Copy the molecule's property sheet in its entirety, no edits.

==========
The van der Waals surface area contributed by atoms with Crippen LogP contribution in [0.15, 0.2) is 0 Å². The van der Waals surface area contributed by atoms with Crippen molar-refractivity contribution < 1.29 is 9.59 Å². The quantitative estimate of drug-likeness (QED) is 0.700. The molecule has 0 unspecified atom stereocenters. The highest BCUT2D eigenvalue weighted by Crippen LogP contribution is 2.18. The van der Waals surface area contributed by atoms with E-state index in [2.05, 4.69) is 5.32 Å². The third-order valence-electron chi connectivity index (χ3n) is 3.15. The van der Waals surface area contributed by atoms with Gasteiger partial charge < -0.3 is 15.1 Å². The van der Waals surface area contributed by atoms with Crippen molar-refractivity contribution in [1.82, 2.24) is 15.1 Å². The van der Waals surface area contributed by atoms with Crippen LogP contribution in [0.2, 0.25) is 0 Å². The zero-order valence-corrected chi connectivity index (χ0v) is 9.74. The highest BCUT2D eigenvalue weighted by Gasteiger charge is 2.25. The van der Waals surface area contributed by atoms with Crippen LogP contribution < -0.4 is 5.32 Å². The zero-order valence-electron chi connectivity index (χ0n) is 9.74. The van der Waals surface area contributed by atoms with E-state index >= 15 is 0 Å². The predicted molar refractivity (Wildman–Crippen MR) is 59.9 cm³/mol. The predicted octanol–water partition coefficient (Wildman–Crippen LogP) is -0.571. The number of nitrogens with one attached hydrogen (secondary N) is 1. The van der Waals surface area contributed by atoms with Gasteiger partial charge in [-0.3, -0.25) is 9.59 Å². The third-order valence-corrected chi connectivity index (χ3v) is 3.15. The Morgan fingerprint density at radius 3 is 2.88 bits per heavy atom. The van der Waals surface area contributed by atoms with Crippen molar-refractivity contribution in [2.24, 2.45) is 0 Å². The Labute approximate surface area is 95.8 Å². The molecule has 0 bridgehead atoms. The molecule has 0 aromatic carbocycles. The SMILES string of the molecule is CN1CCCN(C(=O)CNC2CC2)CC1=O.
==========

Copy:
The van der Waals surface area contributed by atoms with Crippen LogP contribution in [0.15, 0.2) is 0 Å². The van der Waals surface area contributed by atoms with Crippen molar-refractivity contribution < 1.29 is 9.59 Å². The quantitative estimate of drug-likeness (QED) is 0.700. The molecule has 0 unspecified atom stereocenters. The highest BCUT2D eigenvalue weighted by Crippen LogP contribution is 2.18. The van der Waals surface area contributed by atoms with E-state index in [2.05, 4.69) is 5.32 Å². The third-order valence-electron chi connectivity index (χ3n) is 3.15. The van der Waals surface area contributed by atoms with Gasteiger partial charge < -0.3 is 15.1 Å². The van der Waals surface area contributed by atoms with Crippen molar-refractivity contribution in [1.82, 2.24) is 15.1 Å². The van der Waals surface area contributed by atoms with Crippen LogP contribution in [0.2, 0.25) is 0 Å². The zero-order valence-corrected chi connectivity index (χ0v) is 9.74. The highest BCUT2D eigenvalue weighted by Gasteiger charge is 2.25. The van der Waals surface area contributed by atoms with Crippen LogP contribution < -0.4 is 5.32 Å². The zero-order valence-electron chi connectivity index (χ0n) is 9.74. The van der Waals surface area contributed by atoms with E-state index >= 15 is 0 Å². The predicted molar refractivity (Wildman–Crippen MR) is 59.9 cm³/mol. The predicted octanol–water partition coefficient (Wildman–Crippen LogP) is -0.571. The number of nitrogens with one attached hydrogen (secondary N) is 1. The van der Waals surface area contributed by atoms with Gasteiger partial charge in [-0.3, -0.25) is 9.59 Å². The third-order valence-corrected chi connectivity index (χ3v) is 3.15. The Morgan fingerprint density at radius 3 is 2.88 bits per heavy atom. The van der Waals surface area contributed by atoms with Crippen molar-refractivity contribution in [2.24, 2.45) is 0 Å². The Labute approximate surface area is 95.8 Å². The molecule has 0 bridgehead atoms. The molecule has 0 aromatic carbocycles. The SMILES string of the molecule is CN1CCCN(C(=O)CNC2CC2)CC1=O.